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William Morris’s house for the National Trust?

National Trust considers acquiring the Red House, Bexleyheath

London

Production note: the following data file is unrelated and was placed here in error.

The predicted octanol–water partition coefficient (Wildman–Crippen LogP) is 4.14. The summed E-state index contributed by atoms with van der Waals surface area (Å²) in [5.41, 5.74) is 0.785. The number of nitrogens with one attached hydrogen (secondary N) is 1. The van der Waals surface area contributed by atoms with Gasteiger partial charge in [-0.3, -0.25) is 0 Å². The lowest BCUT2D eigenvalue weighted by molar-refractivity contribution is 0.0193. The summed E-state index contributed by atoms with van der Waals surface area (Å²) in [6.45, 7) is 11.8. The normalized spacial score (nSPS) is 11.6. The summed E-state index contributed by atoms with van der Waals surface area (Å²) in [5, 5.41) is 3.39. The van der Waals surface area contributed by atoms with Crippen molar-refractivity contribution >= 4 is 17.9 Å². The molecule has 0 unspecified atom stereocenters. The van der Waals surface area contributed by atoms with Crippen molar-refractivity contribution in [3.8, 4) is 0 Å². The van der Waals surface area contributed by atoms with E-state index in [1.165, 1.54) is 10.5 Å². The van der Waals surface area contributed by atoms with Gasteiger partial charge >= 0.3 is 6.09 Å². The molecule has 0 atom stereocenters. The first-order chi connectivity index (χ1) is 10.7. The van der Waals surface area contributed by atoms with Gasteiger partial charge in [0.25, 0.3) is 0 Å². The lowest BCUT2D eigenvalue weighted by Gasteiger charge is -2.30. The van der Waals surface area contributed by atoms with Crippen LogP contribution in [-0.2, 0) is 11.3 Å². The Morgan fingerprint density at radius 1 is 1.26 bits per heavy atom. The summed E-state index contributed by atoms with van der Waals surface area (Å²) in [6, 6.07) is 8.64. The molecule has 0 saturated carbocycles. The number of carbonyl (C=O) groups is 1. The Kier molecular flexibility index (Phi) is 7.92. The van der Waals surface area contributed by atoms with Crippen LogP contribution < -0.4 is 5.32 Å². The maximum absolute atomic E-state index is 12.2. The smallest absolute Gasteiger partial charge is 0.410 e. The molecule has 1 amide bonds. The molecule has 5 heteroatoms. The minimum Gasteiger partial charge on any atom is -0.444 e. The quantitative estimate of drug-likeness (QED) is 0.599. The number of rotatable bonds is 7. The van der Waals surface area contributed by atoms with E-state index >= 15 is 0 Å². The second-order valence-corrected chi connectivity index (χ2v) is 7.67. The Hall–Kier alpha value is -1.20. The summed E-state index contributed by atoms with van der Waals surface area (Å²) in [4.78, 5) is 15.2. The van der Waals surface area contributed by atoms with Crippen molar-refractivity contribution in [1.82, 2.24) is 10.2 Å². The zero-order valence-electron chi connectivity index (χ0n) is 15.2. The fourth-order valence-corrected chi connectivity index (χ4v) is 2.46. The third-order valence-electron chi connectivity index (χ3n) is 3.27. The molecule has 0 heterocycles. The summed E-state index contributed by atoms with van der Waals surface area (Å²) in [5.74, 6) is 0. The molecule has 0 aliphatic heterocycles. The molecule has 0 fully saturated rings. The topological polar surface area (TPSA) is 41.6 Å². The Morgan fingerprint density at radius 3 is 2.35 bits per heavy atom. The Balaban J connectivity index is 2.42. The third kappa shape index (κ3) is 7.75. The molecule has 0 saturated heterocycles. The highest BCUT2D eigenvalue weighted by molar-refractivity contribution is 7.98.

The National Trust is considering acquiring the Red House, the former home of William Morris. Built in 1859, in the London suburb of Bexleyheath, it was designed for Morris by his friend Philip Webb. It still has furnishings and decorations by Rossetti and Burne-Jones, and both the house and garden have remained fundamentally unchanged since Morris left in 1865. Since 1952 the Red House has been lovingly looked after by architect Edward Hollamby, who died three years ago, and his widow and their family now wish to sell. Although the Hollambys would prefer the Red House to be properly preserved and open to the public, they have given heritage bodies a deadline which is believed to be the end of this month. Although difficult to value, the property could be worth up to £2 million, including furniture and decorations now regarded as fittings. The National Trust is currently in discussions with other groups, including the William Morris Society and the Landmark Trust, to secure the future of the Red House, which it acknowledges is of “great importance in the development of the Arts and Crafts movement”.